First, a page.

Germán Velásquez is one of the most well know individuals in the debate on access to medicines due to his criticism on government immobility and the loss of independence and credibility of international agencies. He worked at the World Health Organization (WHO) for more than 20 years, where he was the Director of the Secretary for Public Health, Innovation and Intellectual Property. He is currently a special advisor for South Centre, an organization made up of over 50 developing countries. We talked to him during a meeting organized by the Framamundi-UCM Chair—’Right to Health and drug access’.
You have an extensive track record on access to medicine. From your experience, what has changed in recent years?
The most important and dangerous change is the pharmaceutical industry’s attempt in recent years to change the fixed price model. For 50 or 60 years, the industry argued that research was expensive, so drug prices were high. Today that does not matter, they believe prices should be based on value and not production costs. That value can be of a liver or your life. This is a dangerous change we must combat.
And what about WHO? You spent for than two decades at the agency, but today are one of its biggest critics.
WHO is now run by the private sector. One of the urgent actions is to recuperate public control. Imagine that the Spanish Health Ministry was funded an 85% by private foundations, that would be a catastrophe and no one would accept it. Let’s extend that to the international public agency. Over the next 5 to 10 years, WHO should have 51% of its budget held by the public sector and not in the hands of the pharmaceutical industry and private agencies.
In addition, the WHO needs a new secretary. A couple of years ago it was more active, with all the weight the organization has, it provided technical assistance to countries to advise them on the use of the flexibilities of the TRIPS agreement, including compulsory licensing. However, today the WHO says very little on the topic and it is important that it support the governments studying these possibilities, but are under pressure from the EU and USA.
Do you consider it to still be a necessary organization?
If the WHO were to shut down tomorrow, we would need to open equivalent entities because in the world that we live in today a five hour plane ride can bring us to the other end of the world there needs to be an international regulatory organization.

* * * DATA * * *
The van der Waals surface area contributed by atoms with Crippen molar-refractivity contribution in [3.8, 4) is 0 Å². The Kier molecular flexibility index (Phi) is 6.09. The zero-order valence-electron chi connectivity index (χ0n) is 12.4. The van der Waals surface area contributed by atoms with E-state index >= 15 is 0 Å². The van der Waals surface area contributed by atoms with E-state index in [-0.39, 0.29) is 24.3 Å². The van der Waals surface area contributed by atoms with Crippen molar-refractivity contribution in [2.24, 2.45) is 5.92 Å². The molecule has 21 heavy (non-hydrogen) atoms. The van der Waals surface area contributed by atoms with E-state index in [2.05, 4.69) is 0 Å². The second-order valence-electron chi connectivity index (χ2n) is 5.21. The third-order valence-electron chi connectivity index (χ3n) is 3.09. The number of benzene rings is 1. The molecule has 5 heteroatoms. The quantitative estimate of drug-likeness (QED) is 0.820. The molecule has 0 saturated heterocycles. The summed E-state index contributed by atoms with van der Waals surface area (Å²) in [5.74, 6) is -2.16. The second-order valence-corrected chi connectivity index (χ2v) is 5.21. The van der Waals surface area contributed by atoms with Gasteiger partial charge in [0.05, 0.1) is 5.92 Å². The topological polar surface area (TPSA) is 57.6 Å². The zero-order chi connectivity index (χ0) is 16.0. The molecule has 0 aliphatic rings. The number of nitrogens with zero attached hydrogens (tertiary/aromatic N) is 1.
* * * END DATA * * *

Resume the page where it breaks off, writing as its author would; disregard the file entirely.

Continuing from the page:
Do you think we are placing private interests above the health of the population?
We are beginning to unmask the industry’s philosophy, which for years we have believed it was for health service. It’s not. Today it is a financial industry listed on the Stock Exchange and for which the most important thing is not the how many lives are saved, but how much their stock increases on the New York Stock Exchnage. It is a question of prestige and speculation. One can speculate on cars and computers, but not with people’s lives.
The current model of drug research and development is increasingly questioned and there seems to be consensus that it needs to be reformed. What’s next?
Civil society movements are very important because they are clarifying what the problem is, who the actors are and who has to do what. The next step would be to go to the parliaments of the countries, especially the industrialized with more power, to decide national standards and set positions to define how to act at WHO and how to call on WHO.
And lastly, we have to limit the pharmaceutical industry. There is an English author who says, “What does a 400-kilogram gorilla do? Well, whatever it wants.” That is what the pharmaceutical industry, which is more powerful than many states, does. We need to limit that.
You claim that patents are a major obstacle to drug access.
Yes, it is an important obstacle, but not the only one. There is a lot of work to be done. For example, in South Centre, where I currently work, we have a program to assist governments and patent offices. We train, especially patent providers, to introduce public health criteria in their patent examinations. The reality is by being stricter we would have less patented medicines and the problem would decrease.
As a global issue, what do you find feasible at the interstate level?
The launch of a Convention at the WHO, such as the tobacco convention, is important. It is vital to have an international treaty where each country contributes, depending on its wealth, to a common research fund, without the patent obstacle. A few weeks ago, there was an article in The Lancet that said that perhaps the response to antibiotic resistance should come from mandatory mechanism, so I believe it should enter the jurisprudence of health access, so that there are standards that require patients at a national and international level to have access to medicines as a citizen right.
Another star topic is the research agenda.
Yes, that’s also one of the serious issues. Today the agenda is defined according to the market and profits. The States and WHO should exert their influence so that research is done on the real health burdens of the population.
With this outlook, do you think there is room for optimism?
If you look back, of course there is room for optimism. Fifteen years ago, there were 27,000 people being treated with antiretrovirals and today there are 20 million. It’s a sign that we have to keep fighting and be optimistic.